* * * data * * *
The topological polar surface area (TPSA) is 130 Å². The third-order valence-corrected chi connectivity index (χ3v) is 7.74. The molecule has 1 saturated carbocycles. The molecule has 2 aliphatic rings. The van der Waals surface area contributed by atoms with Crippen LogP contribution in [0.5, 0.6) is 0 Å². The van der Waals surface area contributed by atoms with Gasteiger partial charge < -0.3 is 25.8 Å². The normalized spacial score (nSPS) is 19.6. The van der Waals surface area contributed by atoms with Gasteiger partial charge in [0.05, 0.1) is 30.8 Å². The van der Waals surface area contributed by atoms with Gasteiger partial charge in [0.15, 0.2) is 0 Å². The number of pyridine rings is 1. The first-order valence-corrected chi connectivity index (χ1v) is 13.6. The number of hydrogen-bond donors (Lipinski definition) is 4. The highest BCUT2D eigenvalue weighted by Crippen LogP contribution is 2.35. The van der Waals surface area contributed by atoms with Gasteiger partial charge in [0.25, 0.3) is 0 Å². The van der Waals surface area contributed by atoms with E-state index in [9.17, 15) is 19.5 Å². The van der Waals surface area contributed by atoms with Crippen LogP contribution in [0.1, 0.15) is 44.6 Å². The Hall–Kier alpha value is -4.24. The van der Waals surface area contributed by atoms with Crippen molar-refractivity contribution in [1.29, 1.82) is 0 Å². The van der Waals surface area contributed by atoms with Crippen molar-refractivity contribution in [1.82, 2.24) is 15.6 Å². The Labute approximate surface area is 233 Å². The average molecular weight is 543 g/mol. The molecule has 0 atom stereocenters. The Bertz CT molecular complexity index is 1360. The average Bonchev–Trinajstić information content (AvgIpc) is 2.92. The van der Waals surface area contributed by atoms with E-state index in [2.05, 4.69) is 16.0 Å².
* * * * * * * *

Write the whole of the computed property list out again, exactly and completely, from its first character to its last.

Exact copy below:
The topological polar surface area (TPSA) is 130 Å². The third-order valence-corrected chi connectivity index (χ3v) is 7.74. The molecule has 1 saturated carbocycles. The molecule has 2 aliphatic rings. The van der Waals surface area contributed by atoms with Crippen LogP contribution in [0.5, 0.6) is 0 Å². The van der Waals surface area contributed by atoms with Gasteiger partial charge < -0.3 is 25.8 Å². The normalized spacial score (nSPS) is 19.6. The van der Waals surface area contributed by atoms with Gasteiger partial charge in [0.05, 0.1) is 30.8 Å². The van der Waals surface area contributed by atoms with Gasteiger partial charge in [0.15, 0.2) is 0 Å². The number of pyridine rings is 1. The first-order valence-corrected chi connectivity index (χ1v) is 13.6. The number of hydrogen-bond donors (Lipinski definition) is 4. The highest BCUT2D eigenvalue weighted by Crippen LogP contribution is 2.35. The van der Waals surface area contributed by atoms with Gasteiger partial charge in [0.25, 0.3) is 0 Å². The van der Waals surface area contributed by atoms with E-state index in [9.17, 15) is 19.5 Å². The van der Waals surface area contributed by atoms with Crippen LogP contribution in [0.1, 0.15) is 44.6 Å². The Hall–Kier alpha value is -4.24. The van der Waals surface area contributed by atoms with Crippen molar-refractivity contribution in [1.29, 1.82) is 0 Å². The van der Waals surface area contributed by atoms with Crippen molar-refractivity contribution in [1.82, 2.24) is 15.6 Å². The Labute approximate surface area is 233 Å². The average molecular weight is 543 g/mol. The molecule has 0 atom stereocenters. The Bertz CT molecular complexity index is 1360. The average Bonchev–Trinajstić information content (AvgIpc) is 2.92. The van der Waals surface area contributed by atoms with E-state index in [2.05, 4.69) is 16.0 Å².